Letter writer: City should demand architectural quality in important projects

Graphic by Lori Deaton

Asheville’s beloved art deco buildings were the modern “cutting-edge” designs of their era. They fit in, and at the same time, they also proudly differentiated themselves, adding visual richness and complexity to Asheville’s downtown. They gave voice to the Asheville of their time: its sense of self, its civic pride, its modernity, its extraordinary urbanity in a mountain setting, its optimism.

By contrast, almost all of Asheville’s more recent buildings reflect a seemingly uncaring and submissive acceptance of architectural sham. BB&T’s banal wallpaper facade is just the latest example of the diminution of Asheville’s unique sense of place. In a smaller, less significant building, perhaps such a design might not matter that much, but BB&T’s size and location make it matter a lot. If BB&T’s Las Vegas-like “makeover” is irreversible, then shame on Asheville for failing to grasp a rare opportunity to positively reshape its core image.

Laura Berner Hudson’s impressive article [“Faking It: Why Asheville Needs New Design Guidelines,” Feb. 17, Xpress] is a very thoughtful and articulate plea for more effective design guidelines, and I applaud her for writing it. But new guidelines alone, without the power or the will to enforce them will only go so far. Ultimately, the successful realization of the city’s urban design objectives depends on the talent and commitment of each building’s architect.

For important projects, the city has a duty to demand the architectural quality that it deserves, and to do that it must clearly state and enforce its right to veto the use of any architect whose past work is not in accord with the city’s design objectives — before design begins, not after.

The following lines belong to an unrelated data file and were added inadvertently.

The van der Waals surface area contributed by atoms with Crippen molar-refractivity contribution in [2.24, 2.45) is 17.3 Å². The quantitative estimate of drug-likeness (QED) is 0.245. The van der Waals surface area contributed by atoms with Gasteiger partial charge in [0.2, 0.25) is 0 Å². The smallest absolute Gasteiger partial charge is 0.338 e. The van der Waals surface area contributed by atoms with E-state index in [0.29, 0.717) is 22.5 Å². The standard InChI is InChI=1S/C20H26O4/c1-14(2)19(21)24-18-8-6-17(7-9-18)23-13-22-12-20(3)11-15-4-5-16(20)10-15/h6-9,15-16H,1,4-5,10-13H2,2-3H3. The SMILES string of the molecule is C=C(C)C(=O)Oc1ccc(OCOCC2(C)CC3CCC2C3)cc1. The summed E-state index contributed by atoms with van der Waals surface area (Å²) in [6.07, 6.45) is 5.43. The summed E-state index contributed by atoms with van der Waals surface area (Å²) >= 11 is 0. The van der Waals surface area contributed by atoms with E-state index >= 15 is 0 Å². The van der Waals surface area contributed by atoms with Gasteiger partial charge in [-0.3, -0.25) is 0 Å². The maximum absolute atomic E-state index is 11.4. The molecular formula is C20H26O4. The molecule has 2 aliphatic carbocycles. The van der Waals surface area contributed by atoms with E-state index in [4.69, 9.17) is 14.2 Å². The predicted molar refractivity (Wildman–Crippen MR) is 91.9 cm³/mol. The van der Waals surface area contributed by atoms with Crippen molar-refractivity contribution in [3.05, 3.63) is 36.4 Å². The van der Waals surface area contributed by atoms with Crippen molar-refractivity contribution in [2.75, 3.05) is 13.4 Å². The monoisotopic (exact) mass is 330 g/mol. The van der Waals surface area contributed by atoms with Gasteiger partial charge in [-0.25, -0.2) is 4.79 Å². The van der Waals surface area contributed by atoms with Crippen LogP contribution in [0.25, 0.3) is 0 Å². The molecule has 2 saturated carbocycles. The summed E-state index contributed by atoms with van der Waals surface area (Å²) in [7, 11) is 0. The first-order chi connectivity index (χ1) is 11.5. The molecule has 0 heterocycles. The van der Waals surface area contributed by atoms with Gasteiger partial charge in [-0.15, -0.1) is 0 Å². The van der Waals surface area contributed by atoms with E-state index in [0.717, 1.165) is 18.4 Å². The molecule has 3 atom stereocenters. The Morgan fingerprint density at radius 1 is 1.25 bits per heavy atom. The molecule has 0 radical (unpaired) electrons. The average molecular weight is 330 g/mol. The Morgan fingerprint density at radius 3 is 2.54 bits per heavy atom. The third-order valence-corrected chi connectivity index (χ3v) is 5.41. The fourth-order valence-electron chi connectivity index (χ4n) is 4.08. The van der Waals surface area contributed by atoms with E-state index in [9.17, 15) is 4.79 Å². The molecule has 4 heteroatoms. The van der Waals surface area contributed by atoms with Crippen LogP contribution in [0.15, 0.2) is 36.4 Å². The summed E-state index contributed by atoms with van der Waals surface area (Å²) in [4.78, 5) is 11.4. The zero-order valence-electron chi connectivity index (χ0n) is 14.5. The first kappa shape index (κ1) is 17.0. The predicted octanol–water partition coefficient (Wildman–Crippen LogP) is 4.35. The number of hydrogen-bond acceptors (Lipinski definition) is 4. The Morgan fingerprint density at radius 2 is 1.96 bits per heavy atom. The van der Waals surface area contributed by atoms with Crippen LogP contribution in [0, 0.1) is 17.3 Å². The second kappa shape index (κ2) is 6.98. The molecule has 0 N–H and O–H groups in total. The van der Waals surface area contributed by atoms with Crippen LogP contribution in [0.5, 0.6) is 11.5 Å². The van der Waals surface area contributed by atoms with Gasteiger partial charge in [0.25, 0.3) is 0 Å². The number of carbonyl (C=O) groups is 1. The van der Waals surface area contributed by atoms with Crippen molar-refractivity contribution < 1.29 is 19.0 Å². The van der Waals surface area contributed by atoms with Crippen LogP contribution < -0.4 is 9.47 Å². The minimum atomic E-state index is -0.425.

— Douglas Barker
Leicester

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4 thoughts on “Letter writer: City should demand architectural quality in important projects

  1. Curious

    How would the City or any other design guideline body develop criteria for what is “good” architecture that the majority of citizens could agree on?
    The same is true of public art. Should all our public art be representational? Is abstract, non-figurative sculpture permitted?
    Would Frank Gehry’s masterpiece the Guggenheim Bilbao meet with public approval if it were in Asheville? http://www.guggenheim.org/bilbao

    • hauntedheadnc

      Bears a striking resemblance to the Tubman Museum of Art in Roanoke… where the museum contrasts sharply and beautifully with their historic surroundings. I love juxtaposition.

  2. The Real World

    Curious — excellent questions. Clearly, this is a dialogue that should continue.

  3. boatrocker

    Sadly, as long as Asheville’s mentality is “oooh let’s gentrify ourselves with a thin veneer of noveau riche panache like we want to be Charlotte or we’re hosting the Olympics for tourist $”, our buildings will reflect that ideal.

    And why are we as a city surprised at this?

    We painted a bird on it a few years ago to lure the hipsters here and now we’re using a gold Sharpie on it to conceal the blemishes, much like a toupee-

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